Review: Birds of Prey

2016’s Suicide Squad was a mess. It performed well at the box office but the film felt disjointed and wasn’t a film Warner Bros could build a franchise on. It was such a mess that Suicide Squad is getting a soft reboot in 2021.

For all of its faults, Suicide Squad wasn’t all bad – the casting was A+. One of the standout performances was Margot Robbie’s Harley Quinn. Warner Bros had the bright idea that Harley needed her own movie and delivered Birds of Prey – a film that wasn’t just about Harley, the Joker,  or a boring origin story.

Birds of Prey takes place after the events in Suicide Squad. With Harley and the Joker broken up, everyone with a grievance against Harley was coming for their pound of flesh. Most notably, Roman Sionis aka The Black Mask.

After a young pickpocket (played by Ella Jay Basco) takes a diamond Black Mask is looking for, Black Mask enlist Harley’s services to track down the diamond. Of course, an out-of-control Harley does what she wants and that leads to face off with Black Mask and his army of minions. To protect the girl, Harley teams up with Detective Montoya (Rosie Perez), Black Canary (Jurnee Smollett-Bell), and a mysterious cross-bow killer known as Huntress (Mary Elizabeth Winstead).

Warner Bros was onto something when they cast Robbie, she’s fantastic as Harley Quinn . Robbie found the perfect balance of playing a very unlikable character while simultaneously making her likable. Harley’s off-putting behavior and wild antics are a key part of the character’s personality and the flame that lights this firecracker of a movie. This film doesn’t work without her performance.  Robbie’s frantic energy as Harley keeps the film moving at an entertaining pace.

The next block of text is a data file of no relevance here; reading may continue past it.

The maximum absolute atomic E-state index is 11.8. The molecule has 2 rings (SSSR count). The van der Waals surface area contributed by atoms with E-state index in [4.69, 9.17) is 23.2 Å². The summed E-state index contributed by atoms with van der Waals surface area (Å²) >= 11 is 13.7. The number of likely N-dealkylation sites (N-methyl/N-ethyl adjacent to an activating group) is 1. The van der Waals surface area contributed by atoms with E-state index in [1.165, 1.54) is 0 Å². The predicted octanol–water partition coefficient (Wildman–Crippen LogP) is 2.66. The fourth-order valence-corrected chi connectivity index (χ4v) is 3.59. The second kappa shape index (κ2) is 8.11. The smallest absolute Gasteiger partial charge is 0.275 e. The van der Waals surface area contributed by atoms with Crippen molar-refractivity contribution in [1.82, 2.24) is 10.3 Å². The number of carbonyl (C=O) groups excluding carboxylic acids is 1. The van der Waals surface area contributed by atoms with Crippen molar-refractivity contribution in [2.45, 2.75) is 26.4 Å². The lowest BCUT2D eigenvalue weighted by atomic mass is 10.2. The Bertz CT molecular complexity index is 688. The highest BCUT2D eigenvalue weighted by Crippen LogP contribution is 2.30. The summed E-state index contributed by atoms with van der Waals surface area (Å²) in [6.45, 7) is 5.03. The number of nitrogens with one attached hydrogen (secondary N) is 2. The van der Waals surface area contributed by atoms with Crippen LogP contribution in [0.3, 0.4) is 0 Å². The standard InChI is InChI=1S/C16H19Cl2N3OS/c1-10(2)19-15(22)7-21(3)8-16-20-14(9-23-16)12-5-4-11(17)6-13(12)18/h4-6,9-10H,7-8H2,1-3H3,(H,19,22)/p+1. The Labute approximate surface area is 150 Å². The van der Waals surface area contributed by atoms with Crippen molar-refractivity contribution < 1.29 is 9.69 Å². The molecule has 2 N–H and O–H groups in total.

Opposite a mildly insane Harley Quinn is an even more unhinged villain in Black Mask. Ewan McGregor gives a frighteningly fun performance as the deranged mob boss with an affinity for mask. There are moments when Black Mask will make audiences laugh out loud. There are other moments when audiences will gasp at how much a narcissistic sociopath he is. It’s enjoyable to watch and one of McGregor’s best performances in years.  He taps into Black Mask’s perfect comic book villain profile – scary, unpredictable, tons of resources, and an endless amount of goons to throw at his problems.

Jurnee Smollett-Bell and Mary Elizabeth Winstead don’t get as much screen time as fans would might hope, but they are stunning onscreen and deliver some of the best action sequences in the film. The two supporting starts shine during the third act that has some of the best action sequences in any DC film to date.

The real star of the film is director Cathy Yan. Yan delivers one of DC’s best films by doing a lot with a little. It’s a simple story that she’s able to make feel fresh as it’s told through the eyes of Harley Quinn. Yan was able to capture the essence of Harley Quinn and the crazy cartoonish life in Gotham with characters people aren’t familiar with and without Batman or The Joker. No big cameos. No big reveals. Just Harley and the girls wrecking shop for two hours.

Yan’s film has the same color and vibrant looks as the comic books. It’s so refreshing to see.  A lot of DC’s previous films muted. Outside of the action, nothing onscreen felt like a comic book. Birds of Prey is a step in the right direction. Hopefully they’ll put more films onscreen that look and feel like comics.

And who knew Yan had such a fantastic eye for action. The standout scenes like Harley’s assault on the police station, the escape from the police station, the chase scenes, and the final showdown are all beautifully shot.

Birds of Prey is a fun ride. It’s wildly entertaining and delightfully violent at times.  It’s a film that’s written by a woman (Christina Hodson), directed by a woman, and stars a group of badass female characters. I don’t know if this will be the start of a big change in comic book films, but it’s very cool to see. It’s impossible to ignore how different the film feels. It’s an r-rated comic book movie shown through a new lens, told by a talented writer, and executed by an almost all female cast. Sign me up for a sequel.

Grade: B+